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What hydrographic data is currently available from the LINZ Data Service?
The following hydrographic / maritime data is available:
- Data based on official Electronic Navigational Charts (ENCs) published by the New Zealand Hydrographic Authority Prior to loading onto this service, the S-57 data from these ENCs is converted to shapefile format.
- Digital maritime boundry definitions for New Zealand.
Where can I obtain official Electronic Navigational Charts (ENCs)?
For navigation, mariners should use official New Zealand ENCs - find out where to obtain ENCs.
Can data from the LINZ Data Service be used instead of Electronic Navigational Charts (ENCs) for navigation?
No. This data:
- does not replace official ENCs
- should not be used for navigation
- is not corrected for Notices to Mariners.
Where can I find more information about feature and attribute codes used in the hydrographic data?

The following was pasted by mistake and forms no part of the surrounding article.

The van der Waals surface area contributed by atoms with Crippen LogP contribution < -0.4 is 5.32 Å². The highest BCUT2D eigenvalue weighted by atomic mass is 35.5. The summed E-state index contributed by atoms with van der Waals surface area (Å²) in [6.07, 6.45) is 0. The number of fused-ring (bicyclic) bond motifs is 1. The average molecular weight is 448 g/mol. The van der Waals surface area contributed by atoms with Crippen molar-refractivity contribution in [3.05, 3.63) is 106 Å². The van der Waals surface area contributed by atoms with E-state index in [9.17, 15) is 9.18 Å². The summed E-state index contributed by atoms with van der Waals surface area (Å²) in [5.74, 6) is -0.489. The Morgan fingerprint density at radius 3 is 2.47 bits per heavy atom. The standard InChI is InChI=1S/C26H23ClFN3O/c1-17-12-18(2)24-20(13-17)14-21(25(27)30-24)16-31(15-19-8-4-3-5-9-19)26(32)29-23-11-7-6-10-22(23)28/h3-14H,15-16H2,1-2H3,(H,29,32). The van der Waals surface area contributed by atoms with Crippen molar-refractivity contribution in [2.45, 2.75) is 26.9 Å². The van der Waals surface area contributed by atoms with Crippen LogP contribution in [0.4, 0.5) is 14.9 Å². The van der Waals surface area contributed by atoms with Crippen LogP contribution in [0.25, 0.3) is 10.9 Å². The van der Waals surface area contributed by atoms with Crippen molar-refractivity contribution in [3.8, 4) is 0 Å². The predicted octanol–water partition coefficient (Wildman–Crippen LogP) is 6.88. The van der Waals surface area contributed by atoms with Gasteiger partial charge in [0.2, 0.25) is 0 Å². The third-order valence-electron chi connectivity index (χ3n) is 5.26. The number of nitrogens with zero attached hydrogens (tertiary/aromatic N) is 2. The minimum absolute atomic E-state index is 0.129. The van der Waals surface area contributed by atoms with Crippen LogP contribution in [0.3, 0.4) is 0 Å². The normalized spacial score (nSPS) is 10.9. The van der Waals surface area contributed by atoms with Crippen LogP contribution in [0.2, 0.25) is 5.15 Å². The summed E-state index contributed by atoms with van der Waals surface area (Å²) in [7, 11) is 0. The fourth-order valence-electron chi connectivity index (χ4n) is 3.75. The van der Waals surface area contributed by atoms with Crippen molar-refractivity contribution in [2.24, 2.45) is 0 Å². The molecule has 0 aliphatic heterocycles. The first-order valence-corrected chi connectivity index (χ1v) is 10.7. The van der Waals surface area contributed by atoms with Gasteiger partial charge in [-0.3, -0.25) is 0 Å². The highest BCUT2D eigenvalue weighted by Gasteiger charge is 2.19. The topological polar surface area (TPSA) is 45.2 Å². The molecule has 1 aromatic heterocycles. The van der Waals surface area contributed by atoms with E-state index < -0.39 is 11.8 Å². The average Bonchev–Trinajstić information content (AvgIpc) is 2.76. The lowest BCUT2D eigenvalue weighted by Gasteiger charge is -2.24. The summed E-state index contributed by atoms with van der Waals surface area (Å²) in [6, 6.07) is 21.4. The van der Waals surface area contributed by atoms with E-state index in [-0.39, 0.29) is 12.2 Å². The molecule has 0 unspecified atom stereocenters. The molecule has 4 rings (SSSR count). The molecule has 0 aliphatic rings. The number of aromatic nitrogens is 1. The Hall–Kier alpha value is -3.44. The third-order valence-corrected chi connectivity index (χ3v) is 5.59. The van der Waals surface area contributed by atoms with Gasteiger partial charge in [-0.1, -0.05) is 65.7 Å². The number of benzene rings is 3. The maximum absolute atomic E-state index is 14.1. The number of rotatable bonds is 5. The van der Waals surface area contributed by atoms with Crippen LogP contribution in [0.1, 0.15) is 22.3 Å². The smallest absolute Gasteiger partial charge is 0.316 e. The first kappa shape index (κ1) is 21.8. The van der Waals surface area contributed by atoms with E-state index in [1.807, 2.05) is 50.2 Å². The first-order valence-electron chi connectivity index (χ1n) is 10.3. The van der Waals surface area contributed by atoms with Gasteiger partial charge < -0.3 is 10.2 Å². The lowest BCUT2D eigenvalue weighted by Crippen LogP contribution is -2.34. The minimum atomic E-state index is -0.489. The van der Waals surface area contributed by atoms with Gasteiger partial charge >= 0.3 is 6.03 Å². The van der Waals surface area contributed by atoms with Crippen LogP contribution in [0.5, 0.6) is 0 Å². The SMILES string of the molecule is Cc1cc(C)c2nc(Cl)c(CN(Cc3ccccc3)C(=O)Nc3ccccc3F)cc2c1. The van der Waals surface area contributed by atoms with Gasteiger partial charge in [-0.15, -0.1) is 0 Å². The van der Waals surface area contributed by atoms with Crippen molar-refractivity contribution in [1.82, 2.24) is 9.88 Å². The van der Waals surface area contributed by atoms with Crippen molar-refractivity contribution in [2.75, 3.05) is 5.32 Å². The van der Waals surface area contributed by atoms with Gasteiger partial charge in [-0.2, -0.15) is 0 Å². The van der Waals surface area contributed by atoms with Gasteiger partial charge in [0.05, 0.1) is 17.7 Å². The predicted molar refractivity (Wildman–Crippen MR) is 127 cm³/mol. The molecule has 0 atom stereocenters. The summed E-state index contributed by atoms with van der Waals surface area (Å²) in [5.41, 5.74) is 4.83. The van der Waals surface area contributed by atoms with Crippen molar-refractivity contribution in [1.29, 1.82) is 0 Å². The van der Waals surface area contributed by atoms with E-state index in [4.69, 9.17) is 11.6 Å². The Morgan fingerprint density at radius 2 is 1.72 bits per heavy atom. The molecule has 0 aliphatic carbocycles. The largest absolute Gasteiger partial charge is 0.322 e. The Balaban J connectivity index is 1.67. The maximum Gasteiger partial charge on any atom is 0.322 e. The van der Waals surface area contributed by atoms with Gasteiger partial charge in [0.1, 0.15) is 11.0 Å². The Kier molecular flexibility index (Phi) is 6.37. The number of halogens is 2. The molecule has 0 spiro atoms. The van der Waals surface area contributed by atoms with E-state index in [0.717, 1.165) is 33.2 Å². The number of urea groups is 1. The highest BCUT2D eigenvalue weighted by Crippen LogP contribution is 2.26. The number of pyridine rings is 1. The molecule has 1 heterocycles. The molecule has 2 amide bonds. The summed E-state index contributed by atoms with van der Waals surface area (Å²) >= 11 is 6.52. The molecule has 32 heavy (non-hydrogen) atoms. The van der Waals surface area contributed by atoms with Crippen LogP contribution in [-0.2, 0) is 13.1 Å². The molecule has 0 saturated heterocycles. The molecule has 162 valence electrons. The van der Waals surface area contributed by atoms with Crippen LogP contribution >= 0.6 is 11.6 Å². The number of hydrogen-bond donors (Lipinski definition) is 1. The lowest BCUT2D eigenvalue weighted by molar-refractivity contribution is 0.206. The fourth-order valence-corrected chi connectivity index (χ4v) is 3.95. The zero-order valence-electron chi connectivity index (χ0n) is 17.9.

Feature and attribute codes used are based on the IHO S-57 standard. Links to these documents are available from Hydrographic Standards and Regulations.
Why is continuous coverage of hydrographic data not available at some scales?
Coverage of data is limited to the extent of current published Electronic Nautical Charts (ENCs). Further data will be published on the LINZ Data Service as new ENCs are released.
What horizontal datum is used for the hydrographic data?
What sounding datum is used for the hydrographic data?
What layers of geodetic data are available in the LINZ Data Service?
Find general information about the geodetic datasets available.
Where do I find more information on geodetic data found in the LINZ Data Service?
See the geodetic system webpages for full and comprehensive information on geodetic data, datums and coordinate conversions.
Why is Antarctic data included in a separate layer?